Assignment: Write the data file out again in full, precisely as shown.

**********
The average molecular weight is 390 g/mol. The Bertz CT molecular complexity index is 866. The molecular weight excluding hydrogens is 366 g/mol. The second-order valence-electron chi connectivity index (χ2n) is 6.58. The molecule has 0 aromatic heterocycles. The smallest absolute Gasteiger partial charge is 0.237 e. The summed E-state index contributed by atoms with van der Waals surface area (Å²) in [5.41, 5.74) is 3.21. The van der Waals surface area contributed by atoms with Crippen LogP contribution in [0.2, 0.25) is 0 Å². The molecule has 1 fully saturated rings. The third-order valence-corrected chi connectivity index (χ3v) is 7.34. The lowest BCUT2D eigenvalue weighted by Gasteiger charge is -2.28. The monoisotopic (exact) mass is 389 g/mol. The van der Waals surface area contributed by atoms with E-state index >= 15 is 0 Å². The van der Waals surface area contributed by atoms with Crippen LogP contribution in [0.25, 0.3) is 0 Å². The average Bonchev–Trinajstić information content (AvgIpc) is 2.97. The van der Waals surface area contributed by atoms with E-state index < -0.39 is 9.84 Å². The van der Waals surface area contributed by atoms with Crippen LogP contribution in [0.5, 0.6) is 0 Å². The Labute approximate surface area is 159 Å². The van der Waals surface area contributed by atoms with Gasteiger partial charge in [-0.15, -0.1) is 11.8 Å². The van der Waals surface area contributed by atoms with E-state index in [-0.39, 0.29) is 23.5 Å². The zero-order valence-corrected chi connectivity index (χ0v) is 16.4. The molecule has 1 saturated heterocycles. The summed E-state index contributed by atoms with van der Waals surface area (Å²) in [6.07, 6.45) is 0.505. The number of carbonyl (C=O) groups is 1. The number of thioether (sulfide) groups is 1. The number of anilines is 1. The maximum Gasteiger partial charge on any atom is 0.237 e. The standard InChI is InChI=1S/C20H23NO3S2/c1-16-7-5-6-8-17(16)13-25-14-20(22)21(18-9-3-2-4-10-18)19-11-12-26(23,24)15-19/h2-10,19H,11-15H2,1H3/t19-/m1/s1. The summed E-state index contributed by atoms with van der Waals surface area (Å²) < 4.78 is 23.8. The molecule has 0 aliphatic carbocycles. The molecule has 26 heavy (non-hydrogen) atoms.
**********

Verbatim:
The average molecular weight is 390 g/mol. The Bertz CT molecular complexity index is 866. The molecular weight excluding hydrogens is 366 g/mol. The second-order valence-electron chi connectivity index (χ2n) is 6.58. The molecule has 0 aromatic heterocycles. The smallest absolute Gasteiger partial charge is 0.237 e. The summed E-state index contributed by atoms with van der Waals surface area (Å²) in [5.41, 5.74) is 3.21. The van der Waals surface area contributed by atoms with Crippen LogP contribution in [0.2, 0.25) is 0 Å². The molecule has 1 fully saturated rings. The third-order valence-corrected chi connectivity index (χ3v) is 7.34. The lowest BCUT2D eigenvalue weighted by Gasteiger charge is -2.28. The monoisotopic (exact) mass is 389 g/mol. The van der Waals surface area contributed by atoms with E-state index >= 15 is 0 Å². The van der Waals surface area contributed by atoms with Crippen LogP contribution in [0.25, 0.3) is 0 Å². The average Bonchev–Trinajstić information content (AvgIpc) is 2.97. The van der Waals surface area contributed by atoms with E-state index < -0.39 is 9.84 Å². The van der Waals surface area contributed by atoms with Crippen LogP contribution in [0.5, 0.6) is 0 Å². The Labute approximate surface area is 159 Å². The van der Waals surface area contributed by atoms with Gasteiger partial charge in [-0.15, -0.1) is 11.8 Å². The van der Waals surface area contributed by atoms with E-state index in [-0.39, 0.29) is 23.5 Å². The zero-order valence-corrected chi connectivity index (χ0v) is 16.4. The molecule has 1 saturated heterocycles. The summed E-state index contributed by atoms with van der Waals surface area (Å²) in [6.07, 6.45) is 0.505. The number of carbonyl (C=O) groups is 1. The number of thioether (sulfide) groups is 1. The number of anilines is 1. The maximum Gasteiger partial charge on any atom is 0.237 e. The standard InChI is InChI=1S/C20H23NO3S2/c1-16-7-5-6-8-17(16)13-25-14-20(22)21(18-9-3-2-4-10-18)19-11-12-26(23,24)15-19/h2-10,19H,11-15H2,1H3/t19-/m1/s1. The summed E-state index contributed by atoms with van der Waals surface area (Å²) < 4.78 is 23.8. The molecule has 0 aliphatic carbocycles. The molecule has 26 heavy (non-hydrogen) atoms.